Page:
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The International Council for Building Construction, also known as the CIB in reference to it’s original French names Conseil International du Bâtiment, has announced that our new student chapter has won the ​2014 CIB Sebestyén Future Leaders Award.

The purpose of the award is to expose future leaders of the building sector to the latest developments in building research.

To be eligible, the student chapter had to actively collaborate with a CIB Commission in the development of a proposal. Our Chapter has collaborated with the Working Commission W120: Disasters and the Built Environment, and developed a research topic related to Resilient Urbanisation, entitled “Resilience Information Diffusion in Social Networks: Role of Managing Stakeholders.”

CIB was established in 1953 as an Association whose objectives were to stimulate and facilitate international cooperation and information exchange between governmental research institutes in the building and construction sector, with an emphasis on those institutes engaged in technical fields of research.

CIB has since developed into a world wide network of over 5000 experts from about 500 member organizations with a research, university, industry or government background, who collectively are active in all aspects of research and innovation for building and construction.

Sustainable urban design was the focus of a special May 19 presentation at Hickok Cole Architects by two leading sustainability experts—the Metropolitan Institute’s Joe Schilling and Professor of Architecture Susan C. Piedmont-Palladino — both located at Virginia Tech’s campus in Old Town Alexandria.  The program highlighted the roots of sustainable urban design in nature and cities and the intersections of sustainable urban design with sustainability planning and policy, including a discussion of examples within the District of Columbia and the region such as the Sustainable DC Plan, Arlington County’s Community Energy Plan, and Alexandria’s Eco City Charter (developed with help from Virginia Tech’s planning professors and students).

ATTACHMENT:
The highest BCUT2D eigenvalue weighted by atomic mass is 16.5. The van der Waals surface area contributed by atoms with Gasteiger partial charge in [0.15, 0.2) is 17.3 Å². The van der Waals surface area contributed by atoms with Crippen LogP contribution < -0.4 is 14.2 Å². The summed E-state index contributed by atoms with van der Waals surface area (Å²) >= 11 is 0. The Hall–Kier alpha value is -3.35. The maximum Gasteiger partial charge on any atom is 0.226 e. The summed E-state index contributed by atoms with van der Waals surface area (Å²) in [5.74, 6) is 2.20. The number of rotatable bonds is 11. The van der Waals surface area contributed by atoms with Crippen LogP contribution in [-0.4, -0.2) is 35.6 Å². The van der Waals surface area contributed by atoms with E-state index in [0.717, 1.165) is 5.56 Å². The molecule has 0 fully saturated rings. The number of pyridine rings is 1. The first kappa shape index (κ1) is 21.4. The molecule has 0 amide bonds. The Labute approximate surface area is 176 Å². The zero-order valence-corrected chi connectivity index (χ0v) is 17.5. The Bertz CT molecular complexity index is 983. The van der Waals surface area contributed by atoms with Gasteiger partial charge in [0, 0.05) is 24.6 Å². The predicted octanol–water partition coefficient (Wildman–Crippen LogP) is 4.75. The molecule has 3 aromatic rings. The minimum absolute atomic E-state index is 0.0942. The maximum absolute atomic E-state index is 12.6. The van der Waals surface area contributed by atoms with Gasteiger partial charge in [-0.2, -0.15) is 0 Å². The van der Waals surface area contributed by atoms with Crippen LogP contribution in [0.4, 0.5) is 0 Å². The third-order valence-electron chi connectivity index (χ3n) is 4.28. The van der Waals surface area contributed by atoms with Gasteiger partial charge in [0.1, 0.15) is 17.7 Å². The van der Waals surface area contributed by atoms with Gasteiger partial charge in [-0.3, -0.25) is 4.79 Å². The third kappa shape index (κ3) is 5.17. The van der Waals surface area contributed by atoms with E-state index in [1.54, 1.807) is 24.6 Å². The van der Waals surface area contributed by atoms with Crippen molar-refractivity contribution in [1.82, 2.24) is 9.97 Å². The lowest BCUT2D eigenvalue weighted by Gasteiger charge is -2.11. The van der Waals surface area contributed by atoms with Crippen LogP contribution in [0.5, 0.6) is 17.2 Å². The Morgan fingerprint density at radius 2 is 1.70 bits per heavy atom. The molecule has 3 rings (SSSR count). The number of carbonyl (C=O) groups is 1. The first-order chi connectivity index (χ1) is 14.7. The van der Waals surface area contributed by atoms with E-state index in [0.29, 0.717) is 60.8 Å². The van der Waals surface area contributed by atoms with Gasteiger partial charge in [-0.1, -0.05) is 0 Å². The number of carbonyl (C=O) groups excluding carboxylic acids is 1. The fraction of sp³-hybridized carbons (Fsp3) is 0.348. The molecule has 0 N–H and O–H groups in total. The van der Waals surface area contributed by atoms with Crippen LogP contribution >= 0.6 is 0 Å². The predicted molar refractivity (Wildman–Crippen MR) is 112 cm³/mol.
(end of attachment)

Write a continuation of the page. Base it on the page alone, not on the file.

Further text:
The lecture at Hickok Cole Architects, located in Washington, D.C., was coordinated by Lindsey Falasca, RA, LEED AP, and it is part of a new seminar series sponsored by their internal Sustainable Design Committee, that seeks to engage the firm’s 90 architects about a range of sustainable urban design issues. “Many of my colleagues hear about sustainable issues (in the larger scale) but we as a committee fear they don’t fully understand how at the smaller scale, and in our profession, we can actually make a difference,” said Falasca in describing the goal of the series.

“All of our communication and transportation technologies, from the elevator and the telephone to the automobile and the iPad, have changed our relationship to place,” said Piedmont-Palladino.  “Now that our smart technologies allow us to be anywhere and virtually everywhere, we have to ask ourselves what kind of places do we want to make? We have the opportunity to make healthier, greener, and more sustainable places, and there are so many good examples out there.”

“The Washington region is fast becoming a sustainability leader through the adoption and implementation of several pioneering sustainability plans, policies, and initiatives,” Schilling noted. “While each community tailors their sustainability efforts to match local priorities, these plans and policies create a strong framework that can guide the sustainability projects of designers, developers and neighborhood residents.  Indeed, it’s an exciting time for sustainability practice in the Washington DC region.”

In his role with Virginia Tech’s Metropolitan Institute, Schilling leads its Sustainable Communities and Urban Regeneration Initiatives, which investigate innovative ways of creating eco-sustainable neighborhoods and regions through better design, planning, and collaboration. His research explores the design, implementation and transfer of innovative policies and programs through case studies, peer exchanges, and policy charrettes covering diverse topics as smart growth, active living, vacant property reclamation, sustainability, shrinking cities, and zoning code reform.

Piedmont-Palladino is an architect, a professor of architecture at Virginia Tech’s Washington-Alexandria Architecture Center (WAAC), and a curator at the National Building Museum. She also is the coordinator of the new graduate program in Urban Design at the WAAC.  She has lectured and written on sustainability, American urbanism, design-build, and architectural education. With Tim Mennell, she co-edited the companion book for Green Community, published by the American Planning Association.


Article courtesy of Beth Offenbacker, School of Public and International Affairs.